If it seems as though most celebs buy their airliners, that's not always true. Some celebs lease airliners from other celebs. At least that's the case with Starship I, a Boeing 720 formerly owned by former teen heartthrob Bobby "Julie, Julie, Julie, do ya love me?" Sherman. When Led Zeppelin needed a jet to finish the last three weeks of its 1973 concert tour—its rented Falcon jet hit some heavy turbulence and the band refused to fly in anything that small again—manager Peter Grant leased the Boeing for $30,000. Starship came with comfy revolving chairs and a 30-foot-long couch along the right side of the cabin. On the left-hand side it had a bar, an electronic organ built into the bar, and a television in the bar. The rear contained a den with a couch, and a bedroom with a white fur bedspread and shower. Starship also came equipped with two flight attendants: 18-year-old blonde Susie and 22-year-old brunette Bianca. The band leased Starship again for its '75 tour, painting "Led Zeppelin" on the side. During this tour, drummer and "non-pilot" John Bonham flew the jet himself. "He flew us all the way from New York to L.A. once," Grant said at the time. "He ain't got a license, mind…" Mick Jagger, Elton John and John Lennon also leased the Starship, but the record doesn't show that any of them flew it.
Of all the people who own their own airliners, only John Travolta is certified to actually fly his. A pilot since 1974, Travolta is qualified in pretty much anything big that takes to the air, all the way up to a Boeing 747. He plunked down a reported $87 million for an ex-Qantas 707 built in 1964, whose red-and-white paint scheme he's preserved. The spirit of it, at least: on the tail he's had painted a huge red shape that looks like a V, though it's really a combination of his initials, JT. Inside he's ripped out all the airline seats and replaced them with a few plush light-brown leather ones, bedrooms for the wife and kids, and even a shower. The actor, who likes to dress up like an airline captain, can't fly the 707 all by his lonesome, however. The Federal Aviation Administration requires that an aircraft that size has to have a co-pilot. Of course, a guy with Travolta's kind of money brings along an entire flight crew for good measure.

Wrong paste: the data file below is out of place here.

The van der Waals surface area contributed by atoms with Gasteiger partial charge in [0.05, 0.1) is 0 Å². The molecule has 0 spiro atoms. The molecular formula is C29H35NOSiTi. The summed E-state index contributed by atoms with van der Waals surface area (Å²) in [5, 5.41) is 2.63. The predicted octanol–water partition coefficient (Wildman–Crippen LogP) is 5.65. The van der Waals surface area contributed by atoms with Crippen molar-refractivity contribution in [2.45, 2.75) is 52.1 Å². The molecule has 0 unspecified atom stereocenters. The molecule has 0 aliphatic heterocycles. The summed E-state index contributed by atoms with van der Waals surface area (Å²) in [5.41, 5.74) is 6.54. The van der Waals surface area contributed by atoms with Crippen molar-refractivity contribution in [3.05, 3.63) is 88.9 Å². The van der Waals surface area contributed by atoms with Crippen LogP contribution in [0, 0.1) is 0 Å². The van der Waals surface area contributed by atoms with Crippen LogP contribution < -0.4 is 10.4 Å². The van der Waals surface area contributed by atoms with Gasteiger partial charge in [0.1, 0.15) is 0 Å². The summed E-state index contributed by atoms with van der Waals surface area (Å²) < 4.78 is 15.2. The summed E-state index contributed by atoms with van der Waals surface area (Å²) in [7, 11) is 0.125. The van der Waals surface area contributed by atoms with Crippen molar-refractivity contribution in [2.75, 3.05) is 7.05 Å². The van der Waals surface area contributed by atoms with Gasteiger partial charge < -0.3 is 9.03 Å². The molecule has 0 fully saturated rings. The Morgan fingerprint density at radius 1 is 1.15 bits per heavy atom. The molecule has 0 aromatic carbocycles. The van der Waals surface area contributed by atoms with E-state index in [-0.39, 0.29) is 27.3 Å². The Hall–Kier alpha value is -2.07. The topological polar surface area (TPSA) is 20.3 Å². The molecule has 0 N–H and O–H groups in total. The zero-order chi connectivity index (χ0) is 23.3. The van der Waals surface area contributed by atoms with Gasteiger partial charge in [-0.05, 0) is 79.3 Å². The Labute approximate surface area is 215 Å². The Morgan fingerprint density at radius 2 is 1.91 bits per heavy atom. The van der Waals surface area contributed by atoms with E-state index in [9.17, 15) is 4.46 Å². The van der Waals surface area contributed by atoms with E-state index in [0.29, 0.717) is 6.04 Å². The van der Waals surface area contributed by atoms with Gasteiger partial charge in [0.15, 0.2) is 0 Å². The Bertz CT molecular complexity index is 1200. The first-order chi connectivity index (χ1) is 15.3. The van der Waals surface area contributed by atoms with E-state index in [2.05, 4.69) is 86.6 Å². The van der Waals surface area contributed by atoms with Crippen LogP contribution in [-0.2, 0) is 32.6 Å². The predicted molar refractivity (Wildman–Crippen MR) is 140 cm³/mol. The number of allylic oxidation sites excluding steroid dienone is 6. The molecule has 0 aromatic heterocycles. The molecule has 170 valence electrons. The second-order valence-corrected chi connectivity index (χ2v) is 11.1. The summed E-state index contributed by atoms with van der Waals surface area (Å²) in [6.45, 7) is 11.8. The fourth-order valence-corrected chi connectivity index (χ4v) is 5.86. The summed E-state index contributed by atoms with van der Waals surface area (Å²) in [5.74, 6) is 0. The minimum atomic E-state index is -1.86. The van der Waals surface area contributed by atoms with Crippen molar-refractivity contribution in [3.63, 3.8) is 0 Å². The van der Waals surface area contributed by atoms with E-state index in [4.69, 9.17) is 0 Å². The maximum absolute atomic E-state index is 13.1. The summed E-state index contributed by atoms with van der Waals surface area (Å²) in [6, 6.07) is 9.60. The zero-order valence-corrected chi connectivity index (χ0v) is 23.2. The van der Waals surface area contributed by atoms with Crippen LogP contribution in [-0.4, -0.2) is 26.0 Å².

Travolta lives in Jumbolair, Florida, which essentially is a private airport surrounded by houses with hangars. His home, which he shares with actress wife Kelly Preston and kids Jett and Ella, resembles an airport terminal from the golden age of air travel. A mural of a 1950s lounge with a view of an airport surrounds the circular dining room, while the living room is decorated with Populuxe turquoise and chartreuse. Travolta designed it himself. The 707's too big to hangar, so he has to leave it outside, along with his other, smaller plane, a Gulfstream jet. To reach them, he just has to walk out to one of the two Jetways.
Today, you don't have to buy a good used airliner; Boeing now will sell you its BBJ, or Boeing Business Jet, a 737 that it will deliver fresh from the factory floor to your hangar door. Boeing doesn't offer details on who's bought them and how many it's sold, although it does say that it will custom-build the interior to the buyer's specifications.
If it were me, I'd definitely want gold-plated bathroom fixtures.
Phil Scott is a freelance writer living in New York City.